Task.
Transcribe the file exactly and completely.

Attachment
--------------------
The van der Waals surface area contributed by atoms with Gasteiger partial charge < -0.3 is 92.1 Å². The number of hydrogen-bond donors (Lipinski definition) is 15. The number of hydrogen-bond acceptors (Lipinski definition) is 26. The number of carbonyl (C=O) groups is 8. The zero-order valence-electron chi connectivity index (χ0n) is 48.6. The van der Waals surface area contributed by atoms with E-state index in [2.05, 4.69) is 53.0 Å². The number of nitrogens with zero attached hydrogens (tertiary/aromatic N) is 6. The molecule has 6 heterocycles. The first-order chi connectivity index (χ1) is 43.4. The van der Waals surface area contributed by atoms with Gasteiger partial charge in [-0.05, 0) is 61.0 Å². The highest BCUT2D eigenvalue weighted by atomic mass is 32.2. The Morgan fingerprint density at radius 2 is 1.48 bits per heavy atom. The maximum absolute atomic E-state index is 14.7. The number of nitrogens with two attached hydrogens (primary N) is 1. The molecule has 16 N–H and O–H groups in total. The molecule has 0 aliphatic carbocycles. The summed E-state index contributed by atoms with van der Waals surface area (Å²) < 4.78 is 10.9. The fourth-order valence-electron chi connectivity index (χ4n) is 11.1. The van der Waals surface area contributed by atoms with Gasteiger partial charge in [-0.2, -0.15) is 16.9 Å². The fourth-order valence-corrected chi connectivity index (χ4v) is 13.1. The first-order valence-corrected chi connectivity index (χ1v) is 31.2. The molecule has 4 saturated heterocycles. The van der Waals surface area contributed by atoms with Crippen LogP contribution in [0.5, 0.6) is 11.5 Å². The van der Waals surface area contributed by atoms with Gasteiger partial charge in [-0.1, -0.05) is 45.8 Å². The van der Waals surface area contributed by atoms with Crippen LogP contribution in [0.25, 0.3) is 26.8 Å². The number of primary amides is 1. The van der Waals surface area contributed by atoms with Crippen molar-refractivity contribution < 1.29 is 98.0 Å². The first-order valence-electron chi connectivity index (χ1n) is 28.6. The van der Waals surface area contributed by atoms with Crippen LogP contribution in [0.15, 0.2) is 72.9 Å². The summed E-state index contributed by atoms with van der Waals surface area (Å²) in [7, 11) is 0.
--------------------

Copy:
The van der Waals surface area contributed by atoms with Gasteiger partial charge < -0.3 is 92.1 Å². The number of hydrogen-bond donors (Lipinski definition) is 15. The number of hydrogen-bond acceptors (Lipinski definition) is 26. The number of carbonyl (C=O) groups is 8. The zero-order valence-electron chi connectivity index (χ0n) is 48.6. The van der Waals surface area contributed by atoms with E-state index in [2.05, 4.69) is 53.0 Å². The number of nitrogens with zero attached hydrogens (tertiary/aromatic N) is 6. The molecule has 6 heterocycles. The first-order chi connectivity index (χ1) is 43.4. The van der Waals surface area contributed by atoms with Gasteiger partial charge in [-0.05, 0) is 61.0 Å². The highest BCUT2D eigenvalue weighted by atomic mass is 32.2. The Morgan fingerprint density at radius 2 is 1.48 bits per heavy atom. The maximum absolute atomic E-state index is 14.7. The number of nitrogens with two attached hydrogens (primary N) is 1. The molecule has 16 N–H and O–H groups in total. The molecule has 0 aliphatic carbocycles. The summed E-state index contributed by atoms with van der Waals surface area (Å²) < 4.78 is 10.9. The fourth-order valence-electron chi connectivity index (χ4n) is 11.1. The van der Waals surface area contributed by atoms with Gasteiger partial charge in [-0.2, -0.15) is 16.9 Å². The fourth-order valence-corrected chi connectivity index (χ4v) is 13.1. The first-order valence-corrected chi connectivity index (χ1v) is 31.2. The molecule has 4 saturated heterocycles. The van der Waals surface area contributed by atoms with Crippen LogP contribution in [0.5, 0.6) is 11.5 Å². The van der Waals surface area contributed by atoms with Gasteiger partial charge in [-0.1, -0.05) is 45.8 Å². The van der Waals surface area contributed by atoms with Crippen LogP contribution in [0.25, 0.3) is 26.8 Å². The number of primary amides is 1. The van der Waals surface area contributed by atoms with Crippen molar-refractivity contribution < 1.29 is 98.0 Å². The first-order valence-electron chi connectivity index (χ1n) is 28.6. The van der Waals surface area contributed by atoms with Crippen LogP contribution in [0.15, 0.2) is 72.9 Å². The summed E-state index contributed by atoms with van der Waals surface area (Å²) in [7, 11) is 0.